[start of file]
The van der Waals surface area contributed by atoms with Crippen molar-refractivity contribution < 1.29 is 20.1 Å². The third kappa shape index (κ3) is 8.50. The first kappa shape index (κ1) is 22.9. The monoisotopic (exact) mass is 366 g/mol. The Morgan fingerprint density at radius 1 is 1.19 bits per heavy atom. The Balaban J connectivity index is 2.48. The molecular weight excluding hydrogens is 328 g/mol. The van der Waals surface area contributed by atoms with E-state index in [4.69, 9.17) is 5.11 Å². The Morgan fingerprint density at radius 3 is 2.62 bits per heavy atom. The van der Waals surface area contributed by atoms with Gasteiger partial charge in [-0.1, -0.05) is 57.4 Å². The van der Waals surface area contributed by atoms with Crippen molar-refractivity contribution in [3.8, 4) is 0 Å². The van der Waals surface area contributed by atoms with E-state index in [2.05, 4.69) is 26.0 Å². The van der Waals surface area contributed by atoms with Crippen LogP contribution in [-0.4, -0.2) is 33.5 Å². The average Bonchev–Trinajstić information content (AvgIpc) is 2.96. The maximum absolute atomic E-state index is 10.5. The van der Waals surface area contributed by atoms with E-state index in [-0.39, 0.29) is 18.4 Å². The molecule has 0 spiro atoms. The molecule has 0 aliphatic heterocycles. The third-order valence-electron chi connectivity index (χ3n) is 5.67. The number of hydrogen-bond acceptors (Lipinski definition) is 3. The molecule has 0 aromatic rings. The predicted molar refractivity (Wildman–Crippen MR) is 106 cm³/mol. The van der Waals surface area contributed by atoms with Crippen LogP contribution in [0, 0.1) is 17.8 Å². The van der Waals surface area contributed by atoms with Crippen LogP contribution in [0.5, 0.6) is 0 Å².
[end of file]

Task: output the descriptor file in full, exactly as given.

The van der Waals surface area contributed by atoms with Crippen molar-refractivity contribution < 1.29 is 20.1 Å². The third kappa shape index (κ3) is 8.50. The first kappa shape index (κ1) is 22.9. The monoisotopic (exact) mass is 366 g/mol. The Morgan fingerprint density at radius 1 is 1.19 bits per heavy atom. The Balaban J connectivity index is 2.48. The molecular weight excluding hydrogens is 328 g/mol. The van der Waals surface area contributed by atoms with E-state index in [4.69, 9.17) is 5.11 Å². The Morgan fingerprint density at radius 3 is 2.62 bits per heavy atom. The van der Waals surface area contributed by atoms with Gasteiger partial charge in [-0.1, -0.05) is 57.4 Å². The van der Waals surface area contributed by atoms with Crippen molar-refractivity contribution in [3.8, 4) is 0 Å². The van der Waals surface area contributed by atoms with E-state index in [2.05, 4.69) is 26.0 Å². The van der Waals surface area contributed by atoms with Crippen LogP contribution in [-0.4, -0.2) is 33.5 Å². The average Bonchev–Trinajstić information content (AvgIpc) is 2.96. The maximum absolute atomic E-state index is 10.5. The van der Waals surface area contributed by atoms with E-state index in [-0.39, 0.29) is 18.4 Å². The molecule has 0 spiro atoms. The molecule has 0 aliphatic heterocycles. The third-order valence-electron chi connectivity index (χ3n) is 5.67. The number of hydrogen-bond acceptors (Lipinski definition) is 3. The molecule has 0 aromatic rings. The predicted molar refractivity (Wildman–Crippen MR) is 106 cm³/mol. The van der Waals surface area contributed by atoms with Crippen LogP contribution in [0, 0.1) is 17.8 Å². The van der Waals surface area contributed by atoms with Crippen LogP contribution in [0.5, 0.6) is 0 Å².